This may not be a complete list of all interactions that may occur. Ask your health care provider if Lopressor may interact with other medicines that you take. Check with your health care provider before you start, stop, or change the dose of any medicine.
Important safety information:
- Lopressor may cause drowsiness, dizziness, or lightheadedness. These effects may be worse if you take it with alcohol or certain medicines. Use Lopressor with caution. Do not drive or perform other possible unsafe tasks until you know how you react to it.
- Lopressor may cause dizziness, lightheadedness, or fainting; alcohol, hot weather, exercise, or fever may increase these effects. To prevent them, sit up or stand slowly, especially in the morning. Sit or lie down at the first sign of any of these effects.
- Patients who take medicine for high blood pressure often feel tired or run down for a few weeks after starting treatment. Be sure to take your medicine even if you may not feel “normal.” Tell your doctor if you develop any new symptoms.
- Do not suddenly stop using Lopressor without first talking your doctor. If your doctor decides you should no longer use Lopressor, you will need to stop Lopressor gradually according to your doctor’s instructions.
- If your doctor has instructed you to check your blood pressure and heart rate regularly, be sure to do so.
- Do not take any medicines used to treat colds or congestion without first consulting with your doctor or pharmacist.
- Diabetes patients – Lopressor may hide signs of low blood sugar, such as rapid heartbeat. Be sure to watch for other signs or low blood sugar. Low blood sugar may make you anxious, sweaty, weak, dizzy, drowsy, or faint. It may also make your vision change; give you a headache, chills, or tremors; or make you more hungry. Check blood sugar levels closely. Ask your doctor before you change the dose of your diabetes medicine.
- Tell your doctor or dentist that you take Lopressor before you receive any medical or dental care, emergency care, or surgery.
- If you have a history of any severe allergic reaction, talk with your doctor. You may be at risk for an even more severe allergic reaction if you come into contact with the substance that caused your allergy. Some medicines used to treat severe allergies may also not work as well while you are using Lopressor.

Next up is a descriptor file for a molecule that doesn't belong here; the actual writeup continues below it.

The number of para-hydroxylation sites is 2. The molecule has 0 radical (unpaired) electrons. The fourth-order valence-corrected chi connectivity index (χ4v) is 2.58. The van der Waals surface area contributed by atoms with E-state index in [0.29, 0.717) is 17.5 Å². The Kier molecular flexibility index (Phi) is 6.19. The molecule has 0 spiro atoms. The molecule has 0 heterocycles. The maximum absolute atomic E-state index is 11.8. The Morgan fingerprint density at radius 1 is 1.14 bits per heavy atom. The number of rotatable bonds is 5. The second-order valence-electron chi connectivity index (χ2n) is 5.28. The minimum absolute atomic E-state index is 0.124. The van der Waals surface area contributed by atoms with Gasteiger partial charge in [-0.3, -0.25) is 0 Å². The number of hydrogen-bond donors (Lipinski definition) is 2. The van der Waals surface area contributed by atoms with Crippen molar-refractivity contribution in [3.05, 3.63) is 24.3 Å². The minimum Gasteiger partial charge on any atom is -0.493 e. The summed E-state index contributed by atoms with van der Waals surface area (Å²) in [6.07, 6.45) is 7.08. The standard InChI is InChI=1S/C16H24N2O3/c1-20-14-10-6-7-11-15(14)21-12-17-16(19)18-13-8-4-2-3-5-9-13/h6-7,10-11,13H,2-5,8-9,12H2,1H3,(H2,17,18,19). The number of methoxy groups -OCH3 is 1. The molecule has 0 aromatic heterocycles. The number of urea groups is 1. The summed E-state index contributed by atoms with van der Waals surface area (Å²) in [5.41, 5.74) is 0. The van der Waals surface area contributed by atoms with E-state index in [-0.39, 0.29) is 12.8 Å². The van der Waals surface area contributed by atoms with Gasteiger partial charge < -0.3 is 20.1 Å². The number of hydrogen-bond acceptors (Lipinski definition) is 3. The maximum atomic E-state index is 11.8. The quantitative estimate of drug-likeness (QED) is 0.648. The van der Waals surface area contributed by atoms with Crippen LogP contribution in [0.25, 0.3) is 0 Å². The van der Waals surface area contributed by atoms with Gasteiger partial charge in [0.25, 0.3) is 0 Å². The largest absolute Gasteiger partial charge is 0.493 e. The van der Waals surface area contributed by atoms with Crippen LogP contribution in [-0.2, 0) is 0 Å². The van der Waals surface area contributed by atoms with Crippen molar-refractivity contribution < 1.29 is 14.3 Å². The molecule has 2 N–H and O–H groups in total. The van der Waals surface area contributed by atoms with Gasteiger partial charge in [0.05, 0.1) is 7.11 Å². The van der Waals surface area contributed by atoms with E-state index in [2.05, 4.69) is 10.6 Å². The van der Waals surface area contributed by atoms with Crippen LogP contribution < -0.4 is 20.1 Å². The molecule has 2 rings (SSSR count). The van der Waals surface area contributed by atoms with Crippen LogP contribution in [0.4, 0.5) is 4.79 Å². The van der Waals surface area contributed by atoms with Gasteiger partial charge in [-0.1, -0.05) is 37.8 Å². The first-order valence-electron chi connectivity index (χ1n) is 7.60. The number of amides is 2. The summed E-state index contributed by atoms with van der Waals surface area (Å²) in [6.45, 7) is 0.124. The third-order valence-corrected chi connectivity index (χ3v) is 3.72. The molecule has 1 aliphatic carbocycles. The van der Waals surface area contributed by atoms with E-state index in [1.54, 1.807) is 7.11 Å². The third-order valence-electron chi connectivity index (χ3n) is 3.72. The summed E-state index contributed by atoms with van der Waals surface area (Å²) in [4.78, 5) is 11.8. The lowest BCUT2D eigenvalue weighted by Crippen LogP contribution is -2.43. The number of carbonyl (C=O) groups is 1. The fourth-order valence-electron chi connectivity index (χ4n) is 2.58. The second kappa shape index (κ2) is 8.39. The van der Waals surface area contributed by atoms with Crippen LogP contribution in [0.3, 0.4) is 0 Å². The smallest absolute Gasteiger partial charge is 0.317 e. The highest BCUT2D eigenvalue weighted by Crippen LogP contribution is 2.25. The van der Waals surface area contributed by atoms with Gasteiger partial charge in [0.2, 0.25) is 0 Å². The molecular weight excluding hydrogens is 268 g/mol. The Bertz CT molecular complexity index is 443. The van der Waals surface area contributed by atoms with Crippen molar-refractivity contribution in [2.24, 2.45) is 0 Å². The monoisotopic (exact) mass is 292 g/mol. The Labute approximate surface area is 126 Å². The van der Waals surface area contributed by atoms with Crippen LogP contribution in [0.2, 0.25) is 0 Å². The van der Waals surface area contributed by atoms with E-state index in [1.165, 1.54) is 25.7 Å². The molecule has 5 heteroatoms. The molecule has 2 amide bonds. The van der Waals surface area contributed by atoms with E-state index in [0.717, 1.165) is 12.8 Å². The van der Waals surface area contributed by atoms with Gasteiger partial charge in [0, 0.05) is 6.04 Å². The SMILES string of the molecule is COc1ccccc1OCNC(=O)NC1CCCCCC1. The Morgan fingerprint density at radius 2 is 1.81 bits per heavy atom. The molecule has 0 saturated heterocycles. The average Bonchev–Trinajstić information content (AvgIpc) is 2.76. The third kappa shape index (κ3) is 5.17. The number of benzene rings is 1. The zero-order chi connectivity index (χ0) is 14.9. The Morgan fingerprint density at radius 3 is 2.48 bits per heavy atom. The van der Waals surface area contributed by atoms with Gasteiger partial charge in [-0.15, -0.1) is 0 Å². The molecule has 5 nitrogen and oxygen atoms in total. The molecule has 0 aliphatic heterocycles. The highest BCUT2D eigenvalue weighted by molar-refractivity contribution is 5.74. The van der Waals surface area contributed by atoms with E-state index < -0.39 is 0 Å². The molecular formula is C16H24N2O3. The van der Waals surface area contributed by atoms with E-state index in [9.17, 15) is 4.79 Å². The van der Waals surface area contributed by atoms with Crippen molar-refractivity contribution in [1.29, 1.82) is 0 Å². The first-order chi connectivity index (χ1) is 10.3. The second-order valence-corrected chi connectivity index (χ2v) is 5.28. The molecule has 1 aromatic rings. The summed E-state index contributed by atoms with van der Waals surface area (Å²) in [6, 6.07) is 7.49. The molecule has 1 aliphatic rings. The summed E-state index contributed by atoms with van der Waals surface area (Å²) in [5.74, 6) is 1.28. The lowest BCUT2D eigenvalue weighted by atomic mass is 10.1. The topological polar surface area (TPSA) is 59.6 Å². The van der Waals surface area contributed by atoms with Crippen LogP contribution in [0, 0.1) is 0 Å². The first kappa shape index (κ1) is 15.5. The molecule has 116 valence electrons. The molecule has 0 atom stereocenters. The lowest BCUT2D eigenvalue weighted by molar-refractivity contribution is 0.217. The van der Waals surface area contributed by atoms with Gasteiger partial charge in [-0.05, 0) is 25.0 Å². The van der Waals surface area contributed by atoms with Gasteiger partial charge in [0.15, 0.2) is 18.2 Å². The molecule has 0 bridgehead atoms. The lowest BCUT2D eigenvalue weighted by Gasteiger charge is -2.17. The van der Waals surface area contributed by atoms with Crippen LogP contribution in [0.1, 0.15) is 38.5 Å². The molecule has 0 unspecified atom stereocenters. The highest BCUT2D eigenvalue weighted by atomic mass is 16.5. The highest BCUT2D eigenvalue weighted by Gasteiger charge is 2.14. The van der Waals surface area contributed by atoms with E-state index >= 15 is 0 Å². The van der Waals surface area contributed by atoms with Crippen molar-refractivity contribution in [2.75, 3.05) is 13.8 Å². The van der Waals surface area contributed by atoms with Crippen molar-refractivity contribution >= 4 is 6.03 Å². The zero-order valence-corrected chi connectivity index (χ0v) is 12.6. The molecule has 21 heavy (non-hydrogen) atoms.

- Lab tests, including liver and kidney function, blood pressure, and complete blood cell counts, may be performed while you use Lopressor. These tests may be used to monitor your condition or check for side effects. Be sure to keep all doctor and lab appointments.
- Lopressor should be used with extreme caution in children; safety and effectiveness in children have not been confirmed.
- Pregnancy and breast-feeding: If you become pregnant, contact your doctor. You will need to discuss the benefits and risks of using Lopressor while you are pregnant. Lopressor is found in breast milk. If you are or will be breast-feeding while you use Lopressor, check with your doctor. Discuss any possible risks to your baby.
All medicines may cause side effects, but many people have no, or minor, side effects.
Check with your doctor if any of these most common side effects persist or become bothersome:
Constipation; diarrhea; dizziness; dry mouth/eyes; gas; headache; heartburn; lightheadedness; mild drowsiness; muscle aches; nausea; pain, redness, or swelling at the injection site; stomach pain; trouble sleeping; unusual tiredness or weakness; vomiting.
Seek medical attention right away if any of these severe side effects occur:
Severe allergic reactions (rash; hives; itching; difficulty breathing; tightness in the chest; swelling of the mouth, face, lips, or tongue); blue or unusually cold hands or feet; chest pain; fainting; hallucinations; mood or mental changes (eg, confusion, depression); pounding in the chest; severe dizziness or lightheadedness; shortness of breath; slow or irregular heartbeat; swelling of the arms, hands, and feet; vision changes; wheezing; yellowing of the skin or eyes.
This is not a complete list of all side effects that may occur. If you have questions about side effects, contact your health care provider.
IMPORTANT: The information above is for general health information and does not suggest treatment or diagnosis. This information is not a substitute for individual medical attention and should not be construed to indicate that use of the drug is safe, appropriate, or effective for you. See your health care professional for medical advice and treatment.